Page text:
# Proving that iff the preimage of a closed set is closed, then the function is continuous

I am trying to prove that iff the preimage of a closed set is closed, then the function is continuous, without taking the set complement (instead, I am supposed to be using limit points). I have already proven this by first proving the preimage of an open set is open, but this was an additional problem in my homework. This problem is just restricted to real vector spaces.

Here is my proof so far.

Suppose that $f:\mathbb{R}^m \rightarrow \mathbb{R}^n$ is continuous on $\mathbb{R}^m$ and $U$ is a closed set in $\mathbb{R}^n$. Let $\textbf{x}$ be a limit point of $f^{-1}(U)$. Since $f$ is continuous, then $f(\textbf{x})$ is a limit point of $U$.

(Here I am taking the definition of continuity that for any sequence $x_k \rightarrow x$, we will have $f(x_k) \rightarrow f(x)$.)

Since $f(\textbf{x}) \in U$ as $U$ is closed, then $\textbf{x} \in f^{-1}(U)$. So $f^{-1}(U)$ contains all of its limit points, and is therefore closed.

Now suppose instead that $U$ is a closed set in $\mathbb{R}^n$ and $f^{-1}(U)$ is a closed set in $\mathbb{R}^m$.

Here is where I get stuck. I can't see how I can use the fact that $U$ and $f^{-1}(U)$ contain all their limit points to prove that $f$ must be continuous. I have tried to start with something along the lines of "Suppose that x is a limit point, so $\textbf{x}_k\rightarrow \textbf{x}$, but I can't seem to get the seemingly trivial step of proving that $f(\textbf{x}_k) \rightarrow f(\textbf{x})$. I am almost certain I have missed something obvious. Any help would be appreciated.

A correction: the hypothesis for the other implication should read:

Now suppose that whenever $U$ is a closed set in $\mathbb{R}^n$, $f^{-1}(U)$ is a closed set in $\mathbb{R}^m$.

To prove this implication, you can show the contrapositive. Assume that $f$ is not continuous, so it is not continuous at some point $x_0 \in \mathbb{R}^m$. Then, we will find a closed set $U \subseteq \mathbb{R}^n$ such that $f^{-1}(U)$ is not a closed subset of $\mathbb{R}^m$.

Take a sequence $\{ x_n \}_{n \in \mathbb{N}}$ in $\mathbb{R}^m$ converging to $x_0$ such that $\{ f(x_n) \}_{n \in \mathbb{N}}$ does not converge to $f(x_0)$ in $\mathbb{R}^n$. This could mean one of two things: either $f(x_0)$ does not lie in the closure of $A = \{ f(x_n) : n \in \mathbb{N} \}$, or $f(x_0)$ does lie in the closure of $A$ but $f(x_n)$ does not converge to $f(x_0)$.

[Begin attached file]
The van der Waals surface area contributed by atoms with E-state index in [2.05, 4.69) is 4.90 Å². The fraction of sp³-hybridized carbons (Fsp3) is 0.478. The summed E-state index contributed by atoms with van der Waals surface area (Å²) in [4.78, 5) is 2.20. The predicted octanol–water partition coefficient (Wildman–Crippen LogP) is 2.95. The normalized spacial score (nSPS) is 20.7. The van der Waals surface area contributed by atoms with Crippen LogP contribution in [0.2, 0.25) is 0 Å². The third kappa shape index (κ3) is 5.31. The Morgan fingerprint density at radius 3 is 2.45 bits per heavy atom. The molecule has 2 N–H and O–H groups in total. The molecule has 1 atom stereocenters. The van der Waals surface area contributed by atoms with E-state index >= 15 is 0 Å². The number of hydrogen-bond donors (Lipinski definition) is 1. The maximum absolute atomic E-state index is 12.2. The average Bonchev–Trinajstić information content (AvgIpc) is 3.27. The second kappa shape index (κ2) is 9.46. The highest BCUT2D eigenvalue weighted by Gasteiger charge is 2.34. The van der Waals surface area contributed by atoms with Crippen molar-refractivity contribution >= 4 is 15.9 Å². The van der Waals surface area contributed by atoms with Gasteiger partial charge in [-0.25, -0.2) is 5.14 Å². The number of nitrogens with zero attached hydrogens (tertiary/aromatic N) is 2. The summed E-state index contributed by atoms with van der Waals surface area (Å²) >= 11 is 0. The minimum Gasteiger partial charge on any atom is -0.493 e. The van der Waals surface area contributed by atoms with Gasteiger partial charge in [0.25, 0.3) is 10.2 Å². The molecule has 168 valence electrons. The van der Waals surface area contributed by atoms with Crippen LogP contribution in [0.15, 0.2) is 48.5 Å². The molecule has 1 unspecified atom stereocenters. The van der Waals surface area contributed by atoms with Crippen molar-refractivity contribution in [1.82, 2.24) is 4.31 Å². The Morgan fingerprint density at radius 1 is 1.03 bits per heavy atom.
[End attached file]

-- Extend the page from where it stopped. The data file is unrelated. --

The first case is easy to dispose of: $f(x_0) \not\in cl(A) \implies x_0 \not\in f^{-1}(cl(A))$. But $x_0$ lies in the closure of $B = \{ x_n : n \in \mathbb{N} \}$, and $B \subseteq f^{-1}(cl(A))$, so we have a contradiction.

For the second case, if $f(x_n)$ does not converge to $f(x_0)$, then there exists a subsequence $\{ f(x_{n_k}) \}_{k \in \mathbb{N}}$ such that every term is "far away" from $f(x_0)$. That is, there exists $\epsilon_0 > 0$ such that $|f(x_{n_k}) - f(x_0)| \geq \epsilon_0$ for all $k \in \mathbb{N}$. Let $A_1 = \{ f(x_{n_k}) : k \in \mathbb{N} \}$. Then, $\{ x_{n_k} \}_{k \in \mathbb{N}}$ is a sequence in $\mathbb{R}^m$ converging to $x_0$, but $f(x_0)$ does not lie in the closure of the set $A_1$. This is the case dealt with previously, so again we are done.

Note that @karmalu's answer is incorrect by the following example. Consider the function $f : \mathbb{R} \to \mathbb{R}$ given by $$f(x) = \begin{cases} 0, & x < 0;\\ 1, & x \geq 0. \end{cases}$$ Choose the sequence $\{ x_n \}_{n \in \mathbb{N}}$ given by $$x_n = \frac{(-1)^n}{n}.$$ Then, $x_n$ converges to the point $x_0 = 0$. Moreover, $f(x_0) = 1$ lies in the closure of $\{ f(x_n) \}_{n \in \mathbb{N}_{>i}}$ for each $i \in \mathbb{N}$, because $$f(x_n) = \begin{cases} 0, & n \mathrm{\ odd};\\ 1, & n \mathrm{\ even}. \end{cases}$$ Yet, $1$ is not the limit of $\{ f(x_{n}) \}_{n \in \mathbb{N}}$ because this is not a convergent sequence.

Take the closures of ${f(x_n)}_{n\in \mathbb{N}_{>i}}$ for increasing $i$. You have that $f(x)$ is in the closures for every $i$ because $x$ is in the pre-image. As this is true for every subsuccession $f(x)$ is the limit of the succession.